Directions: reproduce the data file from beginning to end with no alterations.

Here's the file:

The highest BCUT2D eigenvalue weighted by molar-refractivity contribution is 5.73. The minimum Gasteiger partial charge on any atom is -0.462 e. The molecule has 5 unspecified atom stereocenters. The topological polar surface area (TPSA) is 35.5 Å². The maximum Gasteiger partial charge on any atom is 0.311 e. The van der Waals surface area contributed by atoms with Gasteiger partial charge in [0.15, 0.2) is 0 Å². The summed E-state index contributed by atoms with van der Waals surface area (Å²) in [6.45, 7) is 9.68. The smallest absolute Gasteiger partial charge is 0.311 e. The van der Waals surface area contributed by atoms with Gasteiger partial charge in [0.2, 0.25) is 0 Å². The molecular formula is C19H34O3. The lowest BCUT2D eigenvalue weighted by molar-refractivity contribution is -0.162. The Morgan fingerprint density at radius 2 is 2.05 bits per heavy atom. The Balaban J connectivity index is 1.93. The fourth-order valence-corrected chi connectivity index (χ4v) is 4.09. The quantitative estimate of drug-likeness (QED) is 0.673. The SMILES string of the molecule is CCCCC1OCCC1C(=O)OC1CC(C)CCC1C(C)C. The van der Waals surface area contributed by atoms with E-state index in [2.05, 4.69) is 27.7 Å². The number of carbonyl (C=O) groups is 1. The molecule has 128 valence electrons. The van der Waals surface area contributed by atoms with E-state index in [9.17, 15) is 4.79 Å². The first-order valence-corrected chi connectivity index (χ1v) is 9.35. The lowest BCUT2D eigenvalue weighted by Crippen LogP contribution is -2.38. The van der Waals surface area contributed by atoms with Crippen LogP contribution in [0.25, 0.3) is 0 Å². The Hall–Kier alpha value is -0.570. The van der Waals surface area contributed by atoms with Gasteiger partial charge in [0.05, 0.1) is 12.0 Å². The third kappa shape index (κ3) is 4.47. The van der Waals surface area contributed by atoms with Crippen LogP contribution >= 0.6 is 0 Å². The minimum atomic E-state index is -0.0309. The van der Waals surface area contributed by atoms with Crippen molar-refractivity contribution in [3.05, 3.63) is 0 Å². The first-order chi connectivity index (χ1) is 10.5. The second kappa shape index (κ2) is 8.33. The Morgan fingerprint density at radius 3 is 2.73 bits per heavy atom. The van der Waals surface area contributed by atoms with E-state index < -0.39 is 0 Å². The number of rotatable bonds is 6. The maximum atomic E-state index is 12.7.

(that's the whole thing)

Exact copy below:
The highest BCUT2D eigenvalue weighted by molar-refractivity contribution is 5.73. The minimum Gasteiger partial charge on any atom is -0.462 e. The molecule has 5 unspecified atom stereocenters. The topological polar surface area (TPSA) is 35.5 Å². The maximum Gasteiger partial charge on any atom is 0.311 e. The van der Waals surface area contributed by atoms with Gasteiger partial charge in [0.15, 0.2) is 0 Å². The summed E-state index contributed by atoms with van der Waals surface area (Å²) in [6.45, 7) is 9.68. The smallest absolute Gasteiger partial charge is 0.311 e. The van der Waals surface area contributed by atoms with Gasteiger partial charge in [0.2, 0.25) is 0 Å². The molecular formula is C19H34O3. The lowest BCUT2D eigenvalue weighted by molar-refractivity contribution is -0.162. The Morgan fingerprint density at radius 2 is 2.05 bits per heavy atom. The Balaban J connectivity index is 1.93. The fourth-order valence-corrected chi connectivity index (χ4v) is 4.09. The quantitative estimate of drug-likeness (QED) is 0.673. The SMILES string of the molecule is CCCCC1OCCC1C(=O)OC1CC(C)CCC1C(C)C. The van der Waals surface area contributed by atoms with E-state index in [2.05, 4.69) is 27.7 Å². The number of carbonyl (C=O) groups is 1. The molecule has 128 valence electrons. The van der Waals surface area contributed by atoms with E-state index in [9.17, 15) is 4.79 Å². The first-order valence-corrected chi connectivity index (χ1v) is 9.35. The lowest BCUT2D eigenvalue weighted by Crippen LogP contribution is -2.38. The van der Waals surface area contributed by atoms with Crippen LogP contribution in [0.25, 0.3) is 0 Å². The Hall–Kier alpha value is -0.570. The van der Waals surface area contributed by atoms with Gasteiger partial charge in [0.05, 0.1) is 12.0 Å². The third kappa shape index (κ3) is 4.47. The van der Waals surface area contributed by atoms with Crippen LogP contribution >= 0.6 is 0 Å². The minimum atomic E-state index is -0.0309. The van der Waals surface area contributed by atoms with Crippen molar-refractivity contribution in [3.05, 3.63) is 0 Å². The first-order chi connectivity index (χ1) is 10.5. The second kappa shape index (κ2) is 8.33. The Morgan fingerprint density at radius 3 is 2.73 bits per heavy atom. The van der Waals surface area contributed by atoms with E-state index < -0.39 is 0 Å². The number of rotatable bonds is 6. The maximum atomic E-state index is 12.7.